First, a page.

Transition To College Reflection Paper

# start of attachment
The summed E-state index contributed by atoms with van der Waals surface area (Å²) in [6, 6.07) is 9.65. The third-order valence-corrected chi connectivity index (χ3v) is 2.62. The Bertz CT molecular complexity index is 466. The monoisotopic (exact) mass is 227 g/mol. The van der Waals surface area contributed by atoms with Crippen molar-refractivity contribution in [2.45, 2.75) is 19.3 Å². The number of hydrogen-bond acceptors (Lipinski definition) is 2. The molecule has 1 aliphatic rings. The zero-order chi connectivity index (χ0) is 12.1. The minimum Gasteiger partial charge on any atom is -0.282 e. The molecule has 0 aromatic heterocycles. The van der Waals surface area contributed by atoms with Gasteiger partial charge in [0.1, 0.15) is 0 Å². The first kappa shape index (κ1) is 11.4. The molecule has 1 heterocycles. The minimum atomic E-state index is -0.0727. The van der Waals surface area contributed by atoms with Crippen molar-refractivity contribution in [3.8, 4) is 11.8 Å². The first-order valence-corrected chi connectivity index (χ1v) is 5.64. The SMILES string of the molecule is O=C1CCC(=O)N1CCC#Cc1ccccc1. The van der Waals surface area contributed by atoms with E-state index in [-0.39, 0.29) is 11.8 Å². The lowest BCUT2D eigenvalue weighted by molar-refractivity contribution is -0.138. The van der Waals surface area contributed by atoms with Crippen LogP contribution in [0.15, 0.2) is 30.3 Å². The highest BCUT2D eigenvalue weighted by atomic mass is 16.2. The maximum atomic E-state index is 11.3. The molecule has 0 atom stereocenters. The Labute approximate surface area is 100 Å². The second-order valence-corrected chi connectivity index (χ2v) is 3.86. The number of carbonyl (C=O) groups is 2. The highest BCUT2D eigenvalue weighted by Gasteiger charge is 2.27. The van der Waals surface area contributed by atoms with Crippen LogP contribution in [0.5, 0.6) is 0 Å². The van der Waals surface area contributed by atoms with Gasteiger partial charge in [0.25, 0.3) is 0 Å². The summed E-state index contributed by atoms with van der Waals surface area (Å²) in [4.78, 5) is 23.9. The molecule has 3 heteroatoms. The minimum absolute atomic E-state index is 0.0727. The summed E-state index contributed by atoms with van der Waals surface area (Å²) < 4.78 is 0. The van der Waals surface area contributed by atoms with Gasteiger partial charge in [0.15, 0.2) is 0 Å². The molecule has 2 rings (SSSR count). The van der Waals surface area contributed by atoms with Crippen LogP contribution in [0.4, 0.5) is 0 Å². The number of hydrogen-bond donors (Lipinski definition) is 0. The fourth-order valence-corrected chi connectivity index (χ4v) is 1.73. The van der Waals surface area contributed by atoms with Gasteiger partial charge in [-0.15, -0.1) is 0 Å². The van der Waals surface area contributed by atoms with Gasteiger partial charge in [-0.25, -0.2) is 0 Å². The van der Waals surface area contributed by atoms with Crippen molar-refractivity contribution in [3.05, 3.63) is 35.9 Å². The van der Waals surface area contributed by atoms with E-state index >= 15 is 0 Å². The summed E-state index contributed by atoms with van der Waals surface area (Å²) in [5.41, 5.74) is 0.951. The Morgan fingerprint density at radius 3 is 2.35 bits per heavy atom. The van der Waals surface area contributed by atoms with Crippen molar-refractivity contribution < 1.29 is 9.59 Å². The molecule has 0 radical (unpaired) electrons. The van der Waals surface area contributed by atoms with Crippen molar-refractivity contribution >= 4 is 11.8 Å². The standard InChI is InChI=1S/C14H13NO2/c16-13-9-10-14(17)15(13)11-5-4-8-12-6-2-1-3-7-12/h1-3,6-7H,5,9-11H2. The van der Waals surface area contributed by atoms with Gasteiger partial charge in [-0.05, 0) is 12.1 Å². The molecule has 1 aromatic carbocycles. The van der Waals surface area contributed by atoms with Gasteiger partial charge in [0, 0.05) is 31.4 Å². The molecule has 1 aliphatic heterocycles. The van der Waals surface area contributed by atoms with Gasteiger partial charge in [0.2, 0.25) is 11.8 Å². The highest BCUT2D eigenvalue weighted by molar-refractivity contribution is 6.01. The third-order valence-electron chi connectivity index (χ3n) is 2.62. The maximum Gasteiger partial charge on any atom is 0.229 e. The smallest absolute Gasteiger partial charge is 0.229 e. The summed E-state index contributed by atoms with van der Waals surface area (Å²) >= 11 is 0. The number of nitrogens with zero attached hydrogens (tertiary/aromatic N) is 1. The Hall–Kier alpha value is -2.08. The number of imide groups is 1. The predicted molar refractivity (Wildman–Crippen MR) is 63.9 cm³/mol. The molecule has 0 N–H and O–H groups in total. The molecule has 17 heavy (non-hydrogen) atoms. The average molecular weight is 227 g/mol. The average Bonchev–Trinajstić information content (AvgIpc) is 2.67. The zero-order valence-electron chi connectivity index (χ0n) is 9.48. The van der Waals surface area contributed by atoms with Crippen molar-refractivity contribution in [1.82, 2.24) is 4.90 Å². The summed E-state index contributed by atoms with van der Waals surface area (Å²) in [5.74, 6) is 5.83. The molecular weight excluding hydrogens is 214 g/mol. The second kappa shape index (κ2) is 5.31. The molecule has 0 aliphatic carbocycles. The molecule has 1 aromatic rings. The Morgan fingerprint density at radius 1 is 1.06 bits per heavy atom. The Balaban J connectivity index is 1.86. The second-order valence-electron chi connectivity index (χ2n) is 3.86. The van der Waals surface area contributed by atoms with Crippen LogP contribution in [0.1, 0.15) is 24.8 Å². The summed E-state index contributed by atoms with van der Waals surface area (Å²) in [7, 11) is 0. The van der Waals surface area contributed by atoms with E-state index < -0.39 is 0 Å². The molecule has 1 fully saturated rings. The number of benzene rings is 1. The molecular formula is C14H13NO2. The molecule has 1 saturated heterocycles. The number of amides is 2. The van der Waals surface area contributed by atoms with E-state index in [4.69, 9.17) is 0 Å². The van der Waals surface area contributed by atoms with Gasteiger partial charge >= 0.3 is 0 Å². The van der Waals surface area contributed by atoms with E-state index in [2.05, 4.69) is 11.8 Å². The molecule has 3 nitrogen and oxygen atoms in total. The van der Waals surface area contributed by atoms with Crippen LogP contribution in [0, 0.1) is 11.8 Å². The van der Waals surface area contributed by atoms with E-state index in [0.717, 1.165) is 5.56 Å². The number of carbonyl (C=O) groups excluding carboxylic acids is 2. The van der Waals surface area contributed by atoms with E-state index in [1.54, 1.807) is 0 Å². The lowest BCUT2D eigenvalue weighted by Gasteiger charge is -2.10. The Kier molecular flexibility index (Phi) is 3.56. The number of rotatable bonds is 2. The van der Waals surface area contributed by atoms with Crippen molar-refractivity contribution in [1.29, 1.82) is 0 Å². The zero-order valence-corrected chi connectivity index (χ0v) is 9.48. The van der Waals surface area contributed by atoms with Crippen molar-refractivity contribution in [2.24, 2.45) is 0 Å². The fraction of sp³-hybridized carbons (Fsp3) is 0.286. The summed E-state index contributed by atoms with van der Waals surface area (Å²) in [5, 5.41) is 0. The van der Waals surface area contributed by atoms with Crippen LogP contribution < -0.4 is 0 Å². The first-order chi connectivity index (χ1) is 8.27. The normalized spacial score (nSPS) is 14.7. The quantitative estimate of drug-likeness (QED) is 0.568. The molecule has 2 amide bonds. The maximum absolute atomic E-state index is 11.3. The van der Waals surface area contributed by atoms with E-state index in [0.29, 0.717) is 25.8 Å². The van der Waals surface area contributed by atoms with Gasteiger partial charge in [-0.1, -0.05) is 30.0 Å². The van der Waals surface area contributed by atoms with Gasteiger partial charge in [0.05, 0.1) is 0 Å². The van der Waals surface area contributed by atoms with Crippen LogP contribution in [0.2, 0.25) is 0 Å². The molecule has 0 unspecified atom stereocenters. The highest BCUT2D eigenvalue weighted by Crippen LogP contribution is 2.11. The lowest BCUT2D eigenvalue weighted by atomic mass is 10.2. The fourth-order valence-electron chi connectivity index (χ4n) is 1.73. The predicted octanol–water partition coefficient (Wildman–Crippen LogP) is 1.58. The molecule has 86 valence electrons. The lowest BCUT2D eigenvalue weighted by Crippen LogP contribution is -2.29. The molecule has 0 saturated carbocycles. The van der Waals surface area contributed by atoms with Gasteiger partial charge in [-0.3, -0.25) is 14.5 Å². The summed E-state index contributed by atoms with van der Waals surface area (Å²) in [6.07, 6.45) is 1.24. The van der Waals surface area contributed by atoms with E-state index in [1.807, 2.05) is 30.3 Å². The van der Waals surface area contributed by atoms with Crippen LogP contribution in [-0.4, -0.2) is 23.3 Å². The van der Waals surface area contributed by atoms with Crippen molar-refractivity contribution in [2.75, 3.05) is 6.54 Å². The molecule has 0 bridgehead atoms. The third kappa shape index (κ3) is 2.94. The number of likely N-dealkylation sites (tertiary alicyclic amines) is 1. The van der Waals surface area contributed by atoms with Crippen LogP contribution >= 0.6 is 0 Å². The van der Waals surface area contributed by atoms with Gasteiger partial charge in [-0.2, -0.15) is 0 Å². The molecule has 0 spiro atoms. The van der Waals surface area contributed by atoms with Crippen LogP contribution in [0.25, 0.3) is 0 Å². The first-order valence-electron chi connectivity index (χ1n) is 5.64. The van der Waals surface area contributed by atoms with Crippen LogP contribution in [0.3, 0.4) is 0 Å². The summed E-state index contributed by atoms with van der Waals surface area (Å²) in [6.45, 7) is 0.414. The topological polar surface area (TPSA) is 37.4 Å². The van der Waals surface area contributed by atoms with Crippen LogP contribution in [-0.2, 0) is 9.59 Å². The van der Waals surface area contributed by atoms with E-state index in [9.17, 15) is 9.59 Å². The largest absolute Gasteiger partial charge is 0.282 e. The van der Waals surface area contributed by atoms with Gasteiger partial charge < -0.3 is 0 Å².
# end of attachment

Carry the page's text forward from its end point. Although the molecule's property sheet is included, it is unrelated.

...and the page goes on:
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It was only four years ago that I was transitioning from middle school to high school, and at the time, this was an enormous deal: not only did the coursework increase in difficulty, but the grades we earned counted for college. Although there were greater academic expectations and standards that we had to adjust to for high school, there were hardly any other notable changes. I still caught the city bus to school, my mom cooked dinner for our family, I continued my ath-letic pursuits, teachers shoved knowledge down my throat (some of which I regurgitated), and, perhaps the best part of it all, I hardly had to worry about anything except for taking care of business in the classroom. Now that I am attending a college more than 3,000 miles away from my home, there are many more areas in my life other than the academic grind. I was always used to someone tell-ing me what to do. In college, there is an abundance of freedom, yet nobody tells you what to do with the freedom. With a greater responsibility to take care of myself, academically, physi-cally, socially, and emotionally, the transition to college has been far more demanding com-pared to when I was only transitioning to high school. But is it really demanding? I admit that I do not have particularly strong feelings about my current transition to college, because I understand that it is my mindset that can have a huge impact on what I see as easy and challenging. Rather than seeing everything as a challenge, I
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